Identifying co-metabolic TCE oxidation in polluted groundwater is challenging due to lack of indicative by-products. This challenge may theoretically be resolved if the oxidation process can be characterized by a distinct dual isotope enrichment. In this work, we aimed to explore the carbon and chlorine isotope effects associated with TCE oxidation by a variety of oxygenases. These included pure strains and enrichment cultures of methane, toluene and ammonia oxidizers, as well as experiments with crude extracts. Isotope effects determined for TCE oxidation by toluene and ammonia oxidizers were mostly in line with expected values for epoxidation mechanism (ϵ13C -11.0 ± 0.7 to -24.8 ± 0.2‰ and ϵ37Cl +0.9 ± 0.5 to +1.0 ± 0.4‰), whereas, the methanotrophs resulted in distinctively different isotope effects (ϵ13C -2.4 ± 0.4 to -3.4 ± 0.8‰ and ϵ37Cl -1.8 ± 0.2 to -2.9 ± 0.9‰). It is suggested that in TCE oxidation by methanotrophs, substrate binding rather than bond cleavage is rate limiting, leading to this unexpected isotope effect. On the environmental level, our results imply that the oxidative process can be differentiated if catalyzed by toluene and ammonia oxidizers or by methanotrophs. Additionally, the oxidative process can be distinguished from the reductive one. However, using dual isotope analysis in the field may result in an under-estimation of the overall co-metabolic process if methanotrophs are to be excluded due to low isotope effects.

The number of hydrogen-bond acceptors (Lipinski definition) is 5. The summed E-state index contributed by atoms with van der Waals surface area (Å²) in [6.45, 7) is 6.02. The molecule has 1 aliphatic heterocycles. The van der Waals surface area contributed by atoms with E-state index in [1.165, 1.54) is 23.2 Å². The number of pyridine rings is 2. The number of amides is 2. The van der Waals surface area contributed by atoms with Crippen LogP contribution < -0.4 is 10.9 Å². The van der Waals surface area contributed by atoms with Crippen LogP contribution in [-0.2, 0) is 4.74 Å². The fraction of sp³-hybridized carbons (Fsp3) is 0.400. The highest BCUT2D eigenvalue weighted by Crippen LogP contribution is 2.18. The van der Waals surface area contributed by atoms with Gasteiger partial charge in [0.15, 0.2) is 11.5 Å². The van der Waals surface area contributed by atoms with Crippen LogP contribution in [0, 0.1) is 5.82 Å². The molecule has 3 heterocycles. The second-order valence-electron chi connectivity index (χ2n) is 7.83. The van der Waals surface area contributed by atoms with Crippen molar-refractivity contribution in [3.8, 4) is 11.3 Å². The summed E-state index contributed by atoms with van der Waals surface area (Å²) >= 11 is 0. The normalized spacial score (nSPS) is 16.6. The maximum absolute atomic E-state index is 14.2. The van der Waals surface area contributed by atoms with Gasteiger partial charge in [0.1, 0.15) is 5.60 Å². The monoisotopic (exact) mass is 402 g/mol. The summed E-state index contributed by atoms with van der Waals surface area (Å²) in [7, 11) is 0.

Keywords: CSIA; Co-metabolism; Dual isotope; Trichloroethylene.
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